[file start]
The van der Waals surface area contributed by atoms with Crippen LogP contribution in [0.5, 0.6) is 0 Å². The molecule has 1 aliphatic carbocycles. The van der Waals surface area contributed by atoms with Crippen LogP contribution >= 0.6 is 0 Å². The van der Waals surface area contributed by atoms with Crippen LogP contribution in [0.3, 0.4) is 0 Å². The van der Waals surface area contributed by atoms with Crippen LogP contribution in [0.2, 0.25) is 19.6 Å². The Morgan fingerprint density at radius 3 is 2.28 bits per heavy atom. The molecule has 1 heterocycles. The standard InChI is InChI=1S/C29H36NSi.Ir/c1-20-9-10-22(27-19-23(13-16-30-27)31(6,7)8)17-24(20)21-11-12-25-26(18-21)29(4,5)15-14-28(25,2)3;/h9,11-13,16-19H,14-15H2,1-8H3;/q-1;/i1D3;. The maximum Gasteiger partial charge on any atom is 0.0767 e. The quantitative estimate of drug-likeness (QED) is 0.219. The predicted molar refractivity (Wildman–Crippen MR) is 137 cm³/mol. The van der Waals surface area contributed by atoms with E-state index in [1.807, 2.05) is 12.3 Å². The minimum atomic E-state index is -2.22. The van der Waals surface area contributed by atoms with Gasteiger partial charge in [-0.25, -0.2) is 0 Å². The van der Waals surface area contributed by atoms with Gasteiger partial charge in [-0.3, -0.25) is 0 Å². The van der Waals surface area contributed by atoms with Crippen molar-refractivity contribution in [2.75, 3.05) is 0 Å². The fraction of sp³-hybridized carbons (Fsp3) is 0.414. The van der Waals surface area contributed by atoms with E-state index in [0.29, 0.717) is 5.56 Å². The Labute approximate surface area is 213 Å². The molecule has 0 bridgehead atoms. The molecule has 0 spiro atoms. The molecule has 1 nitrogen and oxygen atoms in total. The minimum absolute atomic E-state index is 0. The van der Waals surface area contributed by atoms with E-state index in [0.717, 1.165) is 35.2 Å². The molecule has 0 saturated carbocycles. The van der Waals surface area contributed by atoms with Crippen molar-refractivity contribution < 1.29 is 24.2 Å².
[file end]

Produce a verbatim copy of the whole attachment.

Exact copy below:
The van der Waals surface area contributed by atoms with Crippen LogP contribution in [0.5, 0.6) is 0 Å². The molecule has 1 aliphatic carbocycles. The van der Waals surface area contributed by atoms with Crippen LogP contribution >= 0.6 is 0 Å². The van der Waals surface area contributed by atoms with Crippen LogP contribution in [0.3, 0.4) is 0 Å². The van der Waals surface area contributed by atoms with Crippen LogP contribution in [0.2, 0.25) is 19.6 Å². The Morgan fingerprint density at radius 3 is 2.28 bits per heavy atom. The molecule has 1 heterocycles. The standard InChI is InChI=1S/C29H36NSi.Ir/c1-20-9-10-22(27-19-23(13-16-30-27)31(6,7)8)17-24(20)21-11-12-25-26(18-21)29(4,5)15-14-28(25,2)3;/h9,11-13,16-19H,14-15H2,1-8H3;/q-1;/i1D3;. The maximum Gasteiger partial charge on any atom is 0.0767 e. The quantitative estimate of drug-likeness (QED) is 0.219. The predicted molar refractivity (Wildman–Crippen MR) is 137 cm³/mol. The van der Waals surface area contributed by atoms with E-state index in [1.807, 2.05) is 12.3 Å². The minimum atomic E-state index is -2.22. The van der Waals surface area contributed by atoms with Gasteiger partial charge in [-0.25, -0.2) is 0 Å². The van der Waals surface area contributed by atoms with Gasteiger partial charge in [-0.3, -0.25) is 0 Å². The van der Waals surface area contributed by atoms with Crippen molar-refractivity contribution in [2.75, 3.05) is 0 Å². The fraction of sp³-hybridized carbons (Fsp3) is 0.414. The van der Waals surface area contributed by atoms with E-state index in [0.29, 0.717) is 5.56 Å². The Labute approximate surface area is 213 Å². The molecule has 0 bridgehead atoms. The molecule has 0 spiro atoms. The molecule has 1 nitrogen and oxygen atoms in total. The minimum absolute atomic E-state index is 0. The van der Waals surface area contributed by atoms with E-state index in [0.717, 1.165) is 35.2 Å². The molecule has 0 saturated carbocycles. The van der Waals surface area contributed by atoms with Crippen molar-refractivity contribution < 1.29 is 24.2 Å².